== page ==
The link between pluripotency and tumorigenicity was reported in 1960 based on a study of teratocarcinoma [15]. ES and iPS cells are pluripotent and are capable of self-renewal as well as differentiation into a variety of cell types. Pluripotent cells can, however, be tumorigenic because they proliferate rapidly and exhibit telomerase activity [7]. Therefore, one of the problems faced while using ES and iPS cell-derived cells for transplantation into patients is the risk of tumorigenicity [5]. For example, transplantation of mouse hepatocytes differentiated from ES cells into liver resulted in the formation of teratoma [16]. Tumorigenicity was initially attributed to genomic integration of the viral vectors used for the induction of pluripotency [17]. The Sendai virus was also used to generate iPS cells because it posed no risk of altering the host genome [18]. To reduce this risk, plasmid vectors have been used to introduce reprogramming factors such as Oct3/4, Sox2, Klf4, and c-Myc [19]. In addition, the ES cell-specific microRNA, miR-302, has been used to reduce the iPS cells tumorigenicity by suppressing cyclin E-CDK2 and cyclin D-CDK4/6 [20]. Furthermore, Yakubov et al. introduced RNA synthesized from the cDNA of the four reprogramming transcription factors [21]. Several combinations of reprogramming factors have also been investigated. Nakagawa et al. omitted c-Myc to generate iPS cells, thereby reducing the tumorigenicity because c-Myc is a well-known oncogene [22]. Despite these efforts, the risk of tumorigenicity has not yet been eliminated. The process of pluripotency and tumorigenicity involve self-renewal, proliferation, and active telomerase mechanisms [7]. It is, therefore, necessary to develop methods for the efficient eradication of iPS cells that survive among differentiated somatic cells.


3. Methods of eliminating iPS cells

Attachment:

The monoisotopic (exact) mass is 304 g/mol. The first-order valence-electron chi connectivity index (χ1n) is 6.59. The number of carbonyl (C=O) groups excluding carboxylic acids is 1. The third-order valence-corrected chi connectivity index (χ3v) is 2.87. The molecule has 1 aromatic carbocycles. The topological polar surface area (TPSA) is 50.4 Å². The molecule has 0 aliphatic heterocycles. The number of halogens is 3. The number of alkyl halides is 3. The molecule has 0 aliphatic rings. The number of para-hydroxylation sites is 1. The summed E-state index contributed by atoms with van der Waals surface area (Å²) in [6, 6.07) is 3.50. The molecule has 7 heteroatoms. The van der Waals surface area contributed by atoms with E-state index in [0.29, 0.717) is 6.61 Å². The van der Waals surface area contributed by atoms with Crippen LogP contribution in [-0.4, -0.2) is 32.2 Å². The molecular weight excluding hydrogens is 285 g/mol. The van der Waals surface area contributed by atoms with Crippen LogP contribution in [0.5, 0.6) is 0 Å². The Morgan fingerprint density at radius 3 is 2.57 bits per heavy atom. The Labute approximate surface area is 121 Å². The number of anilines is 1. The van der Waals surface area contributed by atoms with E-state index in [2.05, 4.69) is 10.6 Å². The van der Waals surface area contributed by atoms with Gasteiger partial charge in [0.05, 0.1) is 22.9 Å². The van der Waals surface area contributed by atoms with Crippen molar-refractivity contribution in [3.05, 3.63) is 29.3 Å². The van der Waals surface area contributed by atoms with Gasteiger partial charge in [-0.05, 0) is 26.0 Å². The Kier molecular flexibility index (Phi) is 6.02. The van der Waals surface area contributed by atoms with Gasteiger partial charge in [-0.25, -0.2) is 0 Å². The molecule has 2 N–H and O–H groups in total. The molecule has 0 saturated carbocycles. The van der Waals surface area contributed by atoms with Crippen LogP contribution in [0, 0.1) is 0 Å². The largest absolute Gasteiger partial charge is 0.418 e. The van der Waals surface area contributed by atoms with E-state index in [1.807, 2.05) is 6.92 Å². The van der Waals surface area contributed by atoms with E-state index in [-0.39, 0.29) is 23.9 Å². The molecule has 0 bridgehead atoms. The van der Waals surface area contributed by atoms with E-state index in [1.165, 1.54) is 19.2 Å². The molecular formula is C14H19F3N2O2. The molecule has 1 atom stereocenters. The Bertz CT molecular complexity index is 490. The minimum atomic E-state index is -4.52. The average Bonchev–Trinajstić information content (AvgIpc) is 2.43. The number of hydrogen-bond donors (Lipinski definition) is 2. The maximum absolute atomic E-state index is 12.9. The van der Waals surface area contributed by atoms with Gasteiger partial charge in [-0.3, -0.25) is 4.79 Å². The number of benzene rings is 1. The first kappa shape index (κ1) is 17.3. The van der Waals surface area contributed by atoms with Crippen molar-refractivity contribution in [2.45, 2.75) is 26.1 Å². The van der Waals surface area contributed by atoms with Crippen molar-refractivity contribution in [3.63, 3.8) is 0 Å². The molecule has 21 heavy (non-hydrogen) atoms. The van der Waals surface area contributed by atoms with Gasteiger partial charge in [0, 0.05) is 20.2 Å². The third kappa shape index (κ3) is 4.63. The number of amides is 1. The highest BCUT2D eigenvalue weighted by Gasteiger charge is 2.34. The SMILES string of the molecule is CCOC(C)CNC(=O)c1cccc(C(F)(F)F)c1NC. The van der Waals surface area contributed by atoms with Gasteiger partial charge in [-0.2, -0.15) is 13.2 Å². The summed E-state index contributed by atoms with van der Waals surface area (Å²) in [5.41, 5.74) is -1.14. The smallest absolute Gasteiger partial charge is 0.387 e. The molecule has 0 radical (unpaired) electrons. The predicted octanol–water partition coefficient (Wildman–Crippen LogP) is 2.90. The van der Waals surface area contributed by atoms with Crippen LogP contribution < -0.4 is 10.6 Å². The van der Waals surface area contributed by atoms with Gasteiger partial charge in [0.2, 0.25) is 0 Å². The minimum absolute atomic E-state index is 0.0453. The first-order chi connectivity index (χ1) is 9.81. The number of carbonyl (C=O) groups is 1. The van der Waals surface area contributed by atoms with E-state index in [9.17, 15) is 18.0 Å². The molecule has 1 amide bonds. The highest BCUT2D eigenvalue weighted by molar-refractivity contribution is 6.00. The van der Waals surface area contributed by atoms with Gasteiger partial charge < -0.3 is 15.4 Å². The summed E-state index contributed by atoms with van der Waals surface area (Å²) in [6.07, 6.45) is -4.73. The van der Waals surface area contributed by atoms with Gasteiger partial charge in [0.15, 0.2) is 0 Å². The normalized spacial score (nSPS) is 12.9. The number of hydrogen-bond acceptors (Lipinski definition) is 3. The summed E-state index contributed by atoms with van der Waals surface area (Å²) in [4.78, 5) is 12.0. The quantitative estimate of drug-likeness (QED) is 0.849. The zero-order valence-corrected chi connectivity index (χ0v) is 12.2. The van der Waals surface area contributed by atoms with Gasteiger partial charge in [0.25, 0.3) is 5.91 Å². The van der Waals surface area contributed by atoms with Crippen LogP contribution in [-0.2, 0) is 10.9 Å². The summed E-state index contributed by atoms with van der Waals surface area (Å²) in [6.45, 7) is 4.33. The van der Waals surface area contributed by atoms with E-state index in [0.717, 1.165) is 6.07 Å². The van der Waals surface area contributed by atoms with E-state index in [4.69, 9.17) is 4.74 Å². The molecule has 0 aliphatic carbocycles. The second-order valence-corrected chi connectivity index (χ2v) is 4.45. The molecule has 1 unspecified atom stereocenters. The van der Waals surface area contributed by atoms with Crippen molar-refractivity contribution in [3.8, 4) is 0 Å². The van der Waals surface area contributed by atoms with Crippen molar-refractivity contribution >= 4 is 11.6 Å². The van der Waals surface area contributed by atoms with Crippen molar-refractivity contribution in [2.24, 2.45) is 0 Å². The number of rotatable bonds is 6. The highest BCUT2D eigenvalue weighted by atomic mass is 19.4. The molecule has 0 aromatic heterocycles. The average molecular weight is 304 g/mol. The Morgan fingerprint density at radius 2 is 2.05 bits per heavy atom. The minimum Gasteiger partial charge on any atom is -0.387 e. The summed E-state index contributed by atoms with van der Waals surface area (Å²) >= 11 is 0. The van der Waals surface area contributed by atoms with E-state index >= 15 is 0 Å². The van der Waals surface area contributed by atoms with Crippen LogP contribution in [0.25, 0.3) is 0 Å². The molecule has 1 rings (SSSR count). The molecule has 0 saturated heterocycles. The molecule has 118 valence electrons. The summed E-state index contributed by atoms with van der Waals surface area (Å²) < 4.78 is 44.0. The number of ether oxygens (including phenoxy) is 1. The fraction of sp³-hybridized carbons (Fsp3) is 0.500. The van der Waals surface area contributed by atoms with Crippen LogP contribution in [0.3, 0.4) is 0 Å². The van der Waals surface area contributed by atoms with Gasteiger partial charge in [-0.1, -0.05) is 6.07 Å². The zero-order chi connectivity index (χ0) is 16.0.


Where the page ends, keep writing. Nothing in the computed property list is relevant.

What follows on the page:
Flow cytometry, which is commonly used to isolate target cells, was used by Yamamoto et al. to isolate hepatocytes differentiated from the mouse ES cells [8]. These workers generated ES cells expressing green fluorescent protein driven by an albumin promoter/enhancer. However, since albumin is expressed in endodermal cells as well [23], this approach led to isolation of cells other than hepatocytes, such as endodermal cells. Therefore, a different strategy was required to improve hepatocyte isolation. Flow cytometry has also been used to analyze surface antigens specific for hepatocytes. For example, delta-like 1 homolog (DLK1) has been used for isolation of hepatoblasts [9]. The issue with DLK1, however, is that this surface antigen is not expressed in the human adult liver [24]. Therefore, it may not be possible to isolate mature hepatocytes differentiated from hiPS cells using DLK-1 as a marker. In our research we focused on other methods to eliminate iPS or ES cells from heptocytes. Sub-lethal heat shock was shown to induce apoptosis in human ES cells [25], but it might also damage differentiated cells intended for transplantation. Cheng et al. reported the same strategy using suicide genes [26]. They introduced a thymidine kinase gene driven by the Nanog promoter into hiPS cells, which were subsequently ablated by ganciclovir treatment. This method may be ideal for differentiated hepatocytes, which do not express Nanog, but the toxicity of ganciclovir may be a potential issue. Conesa et al. screened a library of 1120 small chemicals to identify molecules that caused mouse ES cells to undergo apoptosis [27], and found that benzethonium chloride and methylbenzethonium induced apoptosis in hiPS and mouse ES cells but not in human fibroblasts or mouse embryonic fibroblasts. Both reagents are quaternary ammonium salts used as antimicrobial agents; they are also used in cancer therapy and may have damaging effects on hepatocytes. N-oleoyl serinol (S18), which is a ceramide analogue, eliminated residual pluripotent cells in embryoid bodies [28]. Interestingly, S18 also promoted neural differentiation of embryoid body-derived cells. This strategy is promising because the reagent not only eradicates undifferentiated cells but also promotes their differentiation into the target cell types.